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‘The Walking Dead’ Homage to ‘Moonlight’ Featuring Carl Is Blasted for Whitewashing

Some fans are calling for the image to be deleted from the company’s Twitter account.

"The Walking Dead" vs. "Moonlight" posters

“The Walking Dead” vs. “Moonlight” posters

Skybound Entertainment, A24

The folks behind “The Walking Dead” should have known better.

In a misguided attempt to honor Oscar-nominated films leading up to the Academy Awards ceremony on Sunday, Skybound Entertainment – one of the production companies behind “The Walking Dead” – tweeted out an image that parodied the iconic three-tinted “Moonlight” movie poster that shows the three stages in the life of one black man (played by Alex Hibbert, Ashton Sanders and Trevante Rhodes) in one facial collage. The problem? The character Skybound chose to feature in its posters is young Carl Grimes, who is white.


The response was immediate and overwhelmingly negative. Fans following the account expressed disbelief that the poster passed the brainstorming stage, while others called for the tweet to be deleted. At the time of this story’s post, the tweet was still live.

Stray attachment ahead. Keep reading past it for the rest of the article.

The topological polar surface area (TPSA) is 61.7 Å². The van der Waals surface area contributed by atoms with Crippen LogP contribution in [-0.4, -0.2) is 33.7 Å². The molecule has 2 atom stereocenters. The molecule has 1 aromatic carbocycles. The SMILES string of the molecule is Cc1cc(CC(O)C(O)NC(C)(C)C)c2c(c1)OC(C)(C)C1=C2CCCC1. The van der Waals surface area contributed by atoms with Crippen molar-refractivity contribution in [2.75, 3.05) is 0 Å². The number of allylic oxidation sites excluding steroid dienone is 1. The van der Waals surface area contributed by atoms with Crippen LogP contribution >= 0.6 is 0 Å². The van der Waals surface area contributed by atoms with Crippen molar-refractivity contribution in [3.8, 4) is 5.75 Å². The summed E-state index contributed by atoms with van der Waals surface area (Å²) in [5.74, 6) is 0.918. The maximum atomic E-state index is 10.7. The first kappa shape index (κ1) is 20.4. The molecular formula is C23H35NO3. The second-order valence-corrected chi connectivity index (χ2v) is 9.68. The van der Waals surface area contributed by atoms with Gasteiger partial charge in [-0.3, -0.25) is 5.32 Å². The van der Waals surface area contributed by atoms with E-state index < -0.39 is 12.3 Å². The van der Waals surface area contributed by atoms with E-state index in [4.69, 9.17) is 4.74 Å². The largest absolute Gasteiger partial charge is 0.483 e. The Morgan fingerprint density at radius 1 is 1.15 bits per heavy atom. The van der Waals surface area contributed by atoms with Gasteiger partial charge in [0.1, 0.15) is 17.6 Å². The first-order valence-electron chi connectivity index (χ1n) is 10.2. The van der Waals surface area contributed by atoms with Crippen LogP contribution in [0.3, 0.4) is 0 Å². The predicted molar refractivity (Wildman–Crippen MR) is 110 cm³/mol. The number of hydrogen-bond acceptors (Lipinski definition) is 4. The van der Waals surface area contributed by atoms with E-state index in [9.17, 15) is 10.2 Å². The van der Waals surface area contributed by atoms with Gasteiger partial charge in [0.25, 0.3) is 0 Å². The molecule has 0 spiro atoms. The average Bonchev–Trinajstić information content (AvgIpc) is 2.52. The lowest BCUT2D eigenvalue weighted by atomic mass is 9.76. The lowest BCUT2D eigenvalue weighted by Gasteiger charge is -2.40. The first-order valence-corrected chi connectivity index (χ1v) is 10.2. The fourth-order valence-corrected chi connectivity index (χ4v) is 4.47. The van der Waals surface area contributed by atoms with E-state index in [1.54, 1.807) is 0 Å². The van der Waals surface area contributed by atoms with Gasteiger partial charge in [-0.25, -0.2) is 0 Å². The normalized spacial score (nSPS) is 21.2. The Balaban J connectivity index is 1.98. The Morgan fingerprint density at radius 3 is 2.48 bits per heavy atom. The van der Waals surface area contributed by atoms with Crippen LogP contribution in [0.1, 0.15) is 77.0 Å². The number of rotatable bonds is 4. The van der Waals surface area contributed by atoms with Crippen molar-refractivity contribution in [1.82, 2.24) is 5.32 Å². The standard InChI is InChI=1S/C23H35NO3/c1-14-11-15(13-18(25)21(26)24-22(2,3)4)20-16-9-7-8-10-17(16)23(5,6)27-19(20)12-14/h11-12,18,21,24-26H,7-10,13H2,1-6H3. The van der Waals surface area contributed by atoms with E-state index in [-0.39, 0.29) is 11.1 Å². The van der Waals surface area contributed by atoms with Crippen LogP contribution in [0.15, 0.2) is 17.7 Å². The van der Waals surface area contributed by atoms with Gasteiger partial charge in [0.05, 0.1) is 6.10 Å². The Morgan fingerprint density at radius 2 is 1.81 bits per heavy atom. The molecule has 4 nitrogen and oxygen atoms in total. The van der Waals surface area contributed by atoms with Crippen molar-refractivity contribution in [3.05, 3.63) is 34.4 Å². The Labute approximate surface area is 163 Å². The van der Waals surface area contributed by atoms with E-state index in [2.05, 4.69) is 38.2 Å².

It’s not too difficult to see what Skybound was trying to convey. The character Carl (Chandler Riggs) has grown up before our eyes, maturing from a callow youth to a hardened killer who lost one eye in the zombie apocalypse. Hence, the use of the word “Eyesight” as a play off of the title “Moonlight.”

READ MORE: ‘Moonlight’ Director Barry Jenkins Almost Didn’t Become a Filmmaker, But Now He’s an Oscar Heavyweight: Awards Spotlight

The problem with the “Walking Dead” poster is that “Moonlight” is a film that is deeply important to black culture about black culture. Taking that story, the very symbols that refer to the color of black skin (the film is based on Tarrell Alvin McCraney’s play, “In Moonlight Black Boys Look Blue”) and replacing a black character with a white one might be considered another case of whitewashing and cultural appropriation.

“Moonlight” is nominated for eight Academy Awards, including Best Picture, Best Director, Best Supporting Actress and Actor, and Best Adapted Screenplay, among others.

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